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TB Deaths High Due To Late Treatment

By Kurniawati Kamarudin

KUALA LUMPUR -- Tuberculosis (TB) claims about 1,500 to 2,000 lives annually in Malaysia, with an average of six deaths occurring every day.

Head of TB/Leprosy Sector at the Health Ministry's Disease Control Division Dr Mohamed Naim Abdul Kadir, who revealed these statistics, said about 20,000 to 25,000 new TB cases are recorded in Malaysia each year.

Describing the number of fatalities as high, he said the deaths were mainly due to the delay in seeking medical treatment.

Coping With Pulmonary Hypertension

By Nurhumairra Adnan

KUALA LUMPUR (Bernama) -- Creative director Cheah Pih Nyuk was about 19 when she found herself getting tired very quickly. Even the slightest exertion would leave her gasping for breath.

The general practitioners who she consulted advised her to exercise more, which was not really the solution as she always ended up feeling more tired than before.

Cheah, who is now 36, said it took doctors a good 10 years to diagnose her condition, namely pulmonary hypertension (PH).

DBP Steps Up Efforts To Boost Use Of Bahasa Melayu

By Lucia Terey John

JOHOR BAHRU -- Dewan Bahasa dan Pustaka (DBP) has implemented various activities and campaigns to encourage and promote the use of Bahasa Melayu in various sectors to forge unity among Malaysians.

Last year, DBP launched Gerakan Dekad Bahasa Kebangsaan (GDBK) or National Language Decade Movement to promote Bahasa Melayu as the language of communication in various fields in both the public and private sectors.

According to DBP Southern Region director Norhafizah Mohamed Husin, GDBK is a continuation of the campaigns the agency had carried out since the 1960s to empower the national language.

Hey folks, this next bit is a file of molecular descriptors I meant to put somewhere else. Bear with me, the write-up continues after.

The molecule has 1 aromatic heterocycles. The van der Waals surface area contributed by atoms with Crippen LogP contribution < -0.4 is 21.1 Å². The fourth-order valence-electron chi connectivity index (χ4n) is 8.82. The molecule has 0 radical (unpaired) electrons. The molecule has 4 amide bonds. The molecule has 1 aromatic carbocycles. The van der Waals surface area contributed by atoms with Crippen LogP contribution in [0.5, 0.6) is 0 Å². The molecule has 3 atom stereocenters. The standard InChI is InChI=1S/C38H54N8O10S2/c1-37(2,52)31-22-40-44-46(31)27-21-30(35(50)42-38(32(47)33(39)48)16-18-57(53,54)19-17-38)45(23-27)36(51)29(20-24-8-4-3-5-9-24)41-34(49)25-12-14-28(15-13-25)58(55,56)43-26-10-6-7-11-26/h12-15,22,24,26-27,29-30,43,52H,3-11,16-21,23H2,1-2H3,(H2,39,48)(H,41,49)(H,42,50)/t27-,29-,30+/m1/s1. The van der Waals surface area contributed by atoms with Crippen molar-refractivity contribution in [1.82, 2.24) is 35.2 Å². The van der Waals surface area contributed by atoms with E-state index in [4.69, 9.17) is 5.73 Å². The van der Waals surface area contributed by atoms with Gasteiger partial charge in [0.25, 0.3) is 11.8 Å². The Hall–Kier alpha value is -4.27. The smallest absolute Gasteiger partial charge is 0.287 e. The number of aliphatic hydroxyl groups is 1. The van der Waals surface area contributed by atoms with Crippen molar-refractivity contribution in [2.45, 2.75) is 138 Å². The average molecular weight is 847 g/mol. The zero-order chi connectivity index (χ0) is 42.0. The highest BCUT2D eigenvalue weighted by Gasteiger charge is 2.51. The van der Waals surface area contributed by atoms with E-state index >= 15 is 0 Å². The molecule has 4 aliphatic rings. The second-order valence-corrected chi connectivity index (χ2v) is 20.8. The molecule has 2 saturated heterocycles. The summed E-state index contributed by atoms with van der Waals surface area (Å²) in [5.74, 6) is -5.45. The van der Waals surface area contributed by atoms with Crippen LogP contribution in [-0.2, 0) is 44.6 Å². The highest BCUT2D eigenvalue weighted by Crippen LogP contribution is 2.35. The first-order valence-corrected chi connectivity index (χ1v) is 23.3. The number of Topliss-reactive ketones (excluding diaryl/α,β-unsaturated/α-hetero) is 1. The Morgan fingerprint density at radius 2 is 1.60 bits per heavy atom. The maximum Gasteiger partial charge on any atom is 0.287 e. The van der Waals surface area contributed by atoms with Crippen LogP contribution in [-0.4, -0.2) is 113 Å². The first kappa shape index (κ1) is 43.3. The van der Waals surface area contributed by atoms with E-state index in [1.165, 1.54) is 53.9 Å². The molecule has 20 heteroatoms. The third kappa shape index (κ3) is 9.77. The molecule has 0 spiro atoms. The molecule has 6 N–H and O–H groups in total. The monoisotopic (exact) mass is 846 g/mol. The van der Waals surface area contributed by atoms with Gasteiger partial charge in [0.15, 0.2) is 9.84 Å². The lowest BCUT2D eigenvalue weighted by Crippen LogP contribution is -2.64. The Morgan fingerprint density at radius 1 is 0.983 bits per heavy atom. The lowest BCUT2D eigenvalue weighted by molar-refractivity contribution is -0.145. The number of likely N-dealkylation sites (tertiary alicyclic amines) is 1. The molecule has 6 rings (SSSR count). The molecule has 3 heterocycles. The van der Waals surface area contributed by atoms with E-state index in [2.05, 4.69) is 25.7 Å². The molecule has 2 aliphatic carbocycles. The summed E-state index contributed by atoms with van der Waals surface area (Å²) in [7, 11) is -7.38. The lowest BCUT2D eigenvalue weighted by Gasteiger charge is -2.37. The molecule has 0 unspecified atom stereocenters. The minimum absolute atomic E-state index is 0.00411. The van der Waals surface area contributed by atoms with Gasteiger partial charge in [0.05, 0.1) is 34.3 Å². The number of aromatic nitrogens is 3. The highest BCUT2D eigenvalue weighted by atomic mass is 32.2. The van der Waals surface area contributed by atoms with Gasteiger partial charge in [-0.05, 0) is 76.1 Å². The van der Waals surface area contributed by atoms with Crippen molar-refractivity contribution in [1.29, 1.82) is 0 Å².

New Fuel Subsidy Aimed At Right Target

By Sakini Mohd Said

KUALA LUMPUR -- An article penned by Domestic Trade and Consumer Affairs Minister Datuk Seri Saifuddin Nasution Ismail, which appeared in a Malay daily on Oct 6, succinctly explains why it is imperative that the across the board fuel subsidy be replaced by the Targeted Fuel Subsidy Programme. 

Making a comparison between a car with a fuel tank capacity of 30 litres and a vehicle equipped with a 70-litre capacity tank, Saifuddin Nasution said in accordance with the prevailing RON95 petrol prices at the time he wrote his article, it would have cost the owner of the first car about RM62 each time he or she filled up the tank, with his or her monthly petrol expenses coming to about RM249.60.   

In the second scenario, it would have cost the owner about RM145.60 to fill up the tank and the monthly petrol bill may amount to about RM582.40.

Fikirlah: It Pays To Be Prudent

By Sakini Mohd Said

KUALA LUMPUR -- Only about RM100 -- this is the monthly electricity bill of a nine-member household here that has four air conditioners installed in their house.

It is my colleague Adira's household and I asked her how she manages to keep her bill so low.

Adira, who lives in a double-storey house with her husband, six children and mother-in-law, puts it down to her family's proactive power utilisation approach.

Even One Polio Case Is An Outbreak

By Sakina Mohamed

KUALA LUMPUR -- The three-month-old infant from Tuaran, Sabah who contracted polio was under-immunised with polio vaccine and was thus not protected, said consultant paediatrician and clinical immunologist Datuk Dr Musa Mohd Nordin.

According to the Malaysian National Immunisation Schedule, infants are to receive the inactivated polio vaccine (IPV) at ages two months, three months and five months. A booster shot also needs to be administered when the child is 18 months old in order to be fully protected.

However, the infected infant had only received the first dose of polio immunisation, making him under immunised, said Dr Musa.

Dangerous To Use Landline During Storm

By Tengku Faezah Tengku Yusof

KUALA LUMPUR -- The rainy season is upon us and with that comes thunderstorms and the risk posed by lightning strikes.

Speaking of lightning, did you know it is more dangerous to talk on a corded landline phone than a cellular phone during a thunderstorm?

Landlines are more dangerous simply because the cable connection to the phone conducts electricity, which increases the possibility of the user being struck by lightning, said Malaysian Meteorological Department director-general Jailan Simon.